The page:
«As I see it today, it is okay to kick, hit and whip horses. It is okay to pull the reins, attached to a metal piece, so hard that you can feel it in your biceps the day after. It is okay to use rollkur and if you are rich and famous enough, you can even try to enter the arena on a lame horse during FEI competitions. Is this really how we want our sport to be like?»

The horses care about the immense pain they are dealing with when a rider is pulling the reins multiple times in a row while kicking its sensitive ribs with boots equipped with spurs. The horses care about not being punished with violence when they are doing everything they can to please us. Every single day, they are performing on a high level both physically and mentally, pushing themselves to the limit. Traveling thousands of miles. Airplanes. Busy warm up-arenas. Walls taller than themselves, they carry their riders safely over with pride. Over and over again. With all their heart, they help their riders achieve their goals. Being the most important part of the team, every day. Without a single complaint when they are treated unfair, they keep going on. Horses may forgive, but they never forget.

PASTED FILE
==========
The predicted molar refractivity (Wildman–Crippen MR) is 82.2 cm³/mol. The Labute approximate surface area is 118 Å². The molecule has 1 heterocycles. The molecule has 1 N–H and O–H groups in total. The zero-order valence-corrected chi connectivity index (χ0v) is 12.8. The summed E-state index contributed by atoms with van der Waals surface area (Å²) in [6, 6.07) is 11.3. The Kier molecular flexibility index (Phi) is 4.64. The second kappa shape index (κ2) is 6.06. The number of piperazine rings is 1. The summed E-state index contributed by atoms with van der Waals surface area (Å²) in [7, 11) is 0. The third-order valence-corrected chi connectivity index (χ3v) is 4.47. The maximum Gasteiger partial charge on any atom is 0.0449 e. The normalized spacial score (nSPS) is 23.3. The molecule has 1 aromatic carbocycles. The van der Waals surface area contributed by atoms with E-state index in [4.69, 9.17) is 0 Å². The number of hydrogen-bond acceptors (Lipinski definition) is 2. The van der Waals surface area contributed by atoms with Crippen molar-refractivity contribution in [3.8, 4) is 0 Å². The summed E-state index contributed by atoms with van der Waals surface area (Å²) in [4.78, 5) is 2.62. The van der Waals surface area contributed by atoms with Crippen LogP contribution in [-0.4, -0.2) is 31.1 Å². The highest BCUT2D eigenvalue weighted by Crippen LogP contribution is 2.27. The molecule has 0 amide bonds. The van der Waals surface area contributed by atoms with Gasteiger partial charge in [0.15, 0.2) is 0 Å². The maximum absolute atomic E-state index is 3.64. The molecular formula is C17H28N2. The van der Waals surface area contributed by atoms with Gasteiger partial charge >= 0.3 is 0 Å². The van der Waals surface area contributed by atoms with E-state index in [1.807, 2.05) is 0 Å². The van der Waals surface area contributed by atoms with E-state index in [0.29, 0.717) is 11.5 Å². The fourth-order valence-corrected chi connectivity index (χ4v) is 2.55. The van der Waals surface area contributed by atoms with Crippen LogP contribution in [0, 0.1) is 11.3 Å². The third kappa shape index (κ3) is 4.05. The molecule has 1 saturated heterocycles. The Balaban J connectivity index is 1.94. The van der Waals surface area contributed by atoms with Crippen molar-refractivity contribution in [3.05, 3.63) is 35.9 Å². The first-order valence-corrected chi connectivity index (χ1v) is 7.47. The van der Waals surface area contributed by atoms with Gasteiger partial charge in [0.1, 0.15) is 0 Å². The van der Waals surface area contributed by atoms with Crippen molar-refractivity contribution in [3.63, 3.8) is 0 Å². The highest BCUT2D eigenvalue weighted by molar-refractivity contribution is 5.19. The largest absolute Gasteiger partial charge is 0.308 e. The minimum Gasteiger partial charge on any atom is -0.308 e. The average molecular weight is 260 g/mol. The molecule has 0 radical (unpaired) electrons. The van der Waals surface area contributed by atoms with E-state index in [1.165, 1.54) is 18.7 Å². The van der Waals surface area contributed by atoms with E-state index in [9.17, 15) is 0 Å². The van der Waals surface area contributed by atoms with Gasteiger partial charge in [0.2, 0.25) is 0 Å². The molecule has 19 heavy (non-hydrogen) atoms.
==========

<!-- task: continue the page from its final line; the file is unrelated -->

If the FEI really cares about the welfare of the horses in our sport, inhumane treatment of animals should have severe consequences. Every single time.